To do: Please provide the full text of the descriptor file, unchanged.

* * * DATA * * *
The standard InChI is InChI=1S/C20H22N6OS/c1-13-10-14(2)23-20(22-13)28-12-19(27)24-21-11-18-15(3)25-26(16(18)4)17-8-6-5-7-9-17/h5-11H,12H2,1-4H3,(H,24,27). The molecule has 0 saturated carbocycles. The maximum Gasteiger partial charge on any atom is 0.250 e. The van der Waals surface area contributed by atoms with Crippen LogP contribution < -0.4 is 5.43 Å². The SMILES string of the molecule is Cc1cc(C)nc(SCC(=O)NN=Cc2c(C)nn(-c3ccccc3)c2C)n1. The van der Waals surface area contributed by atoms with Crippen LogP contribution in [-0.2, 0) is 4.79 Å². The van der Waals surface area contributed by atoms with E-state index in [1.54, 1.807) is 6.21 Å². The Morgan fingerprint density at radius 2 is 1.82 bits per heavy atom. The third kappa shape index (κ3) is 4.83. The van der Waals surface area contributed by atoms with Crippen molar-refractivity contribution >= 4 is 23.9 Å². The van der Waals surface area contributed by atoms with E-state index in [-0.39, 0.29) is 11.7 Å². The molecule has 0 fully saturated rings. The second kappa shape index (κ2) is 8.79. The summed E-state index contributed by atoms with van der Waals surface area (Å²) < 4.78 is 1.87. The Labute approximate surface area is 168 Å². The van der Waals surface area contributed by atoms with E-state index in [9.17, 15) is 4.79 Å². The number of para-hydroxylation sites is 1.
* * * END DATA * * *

The standard InChI is InChI=1S/C20H22N6OS/c1-13-10-14(2)23-20(22-13)28-12-19(27)24-21-11-18-15(3)25-26(16(18)4)17-8-6-5-7-9-17/h5-11H,12H2,1-4H3,(H,24,27). The molecule has 0 saturated carbocycles. The maximum Gasteiger partial charge on any atom is 0.250 e. The van der Waals surface area contributed by atoms with Crippen LogP contribution < -0.4 is 5.43 Å². The SMILES string of the molecule is Cc1cc(C)nc(SCC(=O)NN=Cc2c(C)nn(-c3ccccc3)c2C)n1. The van der Waals surface area contributed by atoms with Crippen LogP contribution in [-0.2, 0) is 4.79 Å². The van der Waals surface area contributed by atoms with E-state index in [1.54, 1.807) is 6.21 Å². The Morgan fingerprint density at radius 2 is 1.82 bits per heavy atom. The third kappa shape index (κ3) is 4.83. The van der Waals surface area contributed by atoms with Crippen molar-refractivity contribution >= 4 is 23.9 Å². The van der Waals surface area contributed by atoms with E-state index in [-0.39, 0.29) is 11.7 Å². The molecule has 0 fully saturated rings. The second kappa shape index (κ2) is 8.79. The summed E-state index contributed by atoms with van der Waals surface area (Å²) < 4.78 is 1.87. The Labute approximate surface area is 168 Å². The van der Waals surface area contributed by atoms with E-state index in [9.17, 15) is 4.79 Å². The number of para-hydroxylation sites is 1.